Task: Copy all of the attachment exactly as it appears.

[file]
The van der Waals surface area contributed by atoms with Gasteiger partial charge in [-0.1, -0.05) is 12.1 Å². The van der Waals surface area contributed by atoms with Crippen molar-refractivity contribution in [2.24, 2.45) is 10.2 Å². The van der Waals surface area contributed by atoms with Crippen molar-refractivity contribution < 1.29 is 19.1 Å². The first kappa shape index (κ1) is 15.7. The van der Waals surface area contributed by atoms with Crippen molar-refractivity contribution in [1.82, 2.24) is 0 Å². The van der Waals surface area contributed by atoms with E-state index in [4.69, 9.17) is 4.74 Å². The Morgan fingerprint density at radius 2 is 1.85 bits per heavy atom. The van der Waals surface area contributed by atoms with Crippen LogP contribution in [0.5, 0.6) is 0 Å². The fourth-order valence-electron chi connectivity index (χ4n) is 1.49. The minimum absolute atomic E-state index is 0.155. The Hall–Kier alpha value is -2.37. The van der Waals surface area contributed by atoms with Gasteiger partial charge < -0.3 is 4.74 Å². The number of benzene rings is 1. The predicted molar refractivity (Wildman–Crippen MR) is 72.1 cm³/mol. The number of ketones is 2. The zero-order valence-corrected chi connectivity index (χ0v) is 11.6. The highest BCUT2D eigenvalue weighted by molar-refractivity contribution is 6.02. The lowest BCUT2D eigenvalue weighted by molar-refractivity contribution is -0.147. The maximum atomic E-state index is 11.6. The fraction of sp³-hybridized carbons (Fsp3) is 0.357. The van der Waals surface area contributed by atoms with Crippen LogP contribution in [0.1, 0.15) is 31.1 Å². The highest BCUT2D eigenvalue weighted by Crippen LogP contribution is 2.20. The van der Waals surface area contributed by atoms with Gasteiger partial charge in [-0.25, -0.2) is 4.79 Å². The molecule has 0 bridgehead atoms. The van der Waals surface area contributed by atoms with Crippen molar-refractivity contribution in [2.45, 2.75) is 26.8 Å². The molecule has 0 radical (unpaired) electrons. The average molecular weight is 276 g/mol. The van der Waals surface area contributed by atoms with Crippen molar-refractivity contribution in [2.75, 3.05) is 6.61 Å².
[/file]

The van der Waals surface area contributed by atoms with Gasteiger partial charge in [-0.1, -0.05) is 12.1 Å². The van der Waals surface area contributed by atoms with Crippen molar-refractivity contribution in [2.24, 2.45) is 10.2 Å². The van der Waals surface area contributed by atoms with Crippen molar-refractivity contribution < 1.29 is 19.1 Å². The first kappa shape index (κ1) is 15.7. The van der Waals surface area contributed by atoms with Crippen molar-refractivity contribution in [1.82, 2.24) is 0 Å². The van der Waals surface area contributed by atoms with E-state index in [4.69, 9.17) is 4.74 Å². The Morgan fingerprint density at radius 2 is 1.85 bits per heavy atom. The van der Waals surface area contributed by atoms with Crippen LogP contribution in [0.5, 0.6) is 0 Å². The fourth-order valence-electron chi connectivity index (χ4n) is 1.49. The minimum absolute atomic E-state index is 0.155. The Hall–Kier alpha value is -2.37. The van der Waals surface area contributed by atoms with Gasteiger partial charge < -0.3 is 4.74 Å². The number of benzene rings is 1. The predicted molar refractivity (Wildman–Crippen MR) is 72.1 cm³/mol. The number of ketones is 2. The zero-order valence-corrected chi connectivity index (χ0v) is 11.6. The highest BCUT2D eigenvalue weighted by molar-refractivity contribution is 6.02. The lowest BCUT2D eigenvalue weighted by molar-refractivity contribution is -0.147. The maximum atomic E-state index is 11.6. The fraction of sp³-hybridized carbons (Fsp3) is 0.357. The van der Waals surface area contributed by atoms with Crippen LogP contribution in [0.1, 0.15) is 31.1 Å². The highest BCUT2D eigenvalue weighted by Crippen LogP contribution is 2.20. The van der Waals surface area contributed by atoms with Gasteiger partial charge in [-0.25, -0.2) is 4.79 Å². The molecule has 0 bridgehead atoms. The van der Waals surface area contributed by atoms with Crippen molar-refractivity contribution in [2.45, 2.75) is 26.8 Å². The molecule has 0 radical (unpaired) electrons. The average molecular weight is 276 g/mol. The van der Waals surface area contributed by atoms with Crippen molar-refractivity contribution in [2.75, 3.05) is 6.61 Å².